Certainly, the different technologies employed by each work stipulate different levels of closure and intervention. Kubelka’s film was prepared at a time and place completely separated from the projection space in which it was finally loaded and manifested. Valsuka’s video synthesis, on the other hand, happened in the short interval it takes for the signal to get through its generator and reach the screen. a knife all blade apparently compresses the short-circuiting of the optic apparatus to the pure present: it results from the briefest moment in which the camera’s blind sensor processes the not-received stimuli, generating artefacts. Likewise, it required the least possible amount of authorial activity: only the ready-made procedures of covering the lens and selecting when to cut the resulting image sequence.
Drawing from methods similar to those of structural cinema and early video art, a knife all blade brings to light the procedural substance of images based on computation. In that sense, it goes against digital cinema’s pretences to immateriality, as well as the claims that a camera is a transparent window over the world. This kind of work demonstrates that the pure apparatus, without any sort of optical input, already provokes a visual result. From the standpoint of the running mechanism, such visuals would be a mere collateral effect of internal functions – of automatic processes of information, such as the projection of light; the flow of electricity; the computation of data. How should one classify this visual degree zero, in which technology itself is made evident?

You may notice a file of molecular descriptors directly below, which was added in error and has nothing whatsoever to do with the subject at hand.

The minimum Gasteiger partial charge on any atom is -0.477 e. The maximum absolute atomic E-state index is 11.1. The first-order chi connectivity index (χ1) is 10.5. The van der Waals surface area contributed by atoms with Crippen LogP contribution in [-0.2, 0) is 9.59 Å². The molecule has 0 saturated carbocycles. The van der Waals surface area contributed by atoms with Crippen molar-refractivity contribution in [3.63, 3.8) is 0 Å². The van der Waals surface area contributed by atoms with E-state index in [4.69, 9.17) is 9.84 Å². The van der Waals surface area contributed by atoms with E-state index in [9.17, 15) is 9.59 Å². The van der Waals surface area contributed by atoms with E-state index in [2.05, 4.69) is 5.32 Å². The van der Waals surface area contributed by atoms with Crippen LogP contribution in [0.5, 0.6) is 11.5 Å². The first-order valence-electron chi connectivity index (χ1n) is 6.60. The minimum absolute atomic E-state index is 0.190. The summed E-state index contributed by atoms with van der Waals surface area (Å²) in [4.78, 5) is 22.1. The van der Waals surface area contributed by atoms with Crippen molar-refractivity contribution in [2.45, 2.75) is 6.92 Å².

French philosopher Paul Virilio once proposed the concepts of small optics and big optics to distinguish between the way analogue and electronic media deal with space and produce presence (1992). Small optics, like photography and film, do so based on the linear geometry of light rays; big optics, such as television broadcasts, resort to the undulatory particles of signal transmission. Between the two, there is a fundamental difference in the reach and speed of operation that determines their regimes of representation. While isomorphic small optics “account for man’s immediate environs” (ibid: 82) and favour the measurement of real space, light-speed big optics can handle even cosmic scales (ibid: 89) and thus allow for what Virilio called the perspective of real-time – a situation in which horizons cease to exist because we are able to grasp the whole visual field instantaneously, without being restricted by distances, resulting in an illusion of absolute presentness. In addition to these two concepts, both anchored in the representation of an external referent, a knife all blade gestures towards a third one: that of blind optics.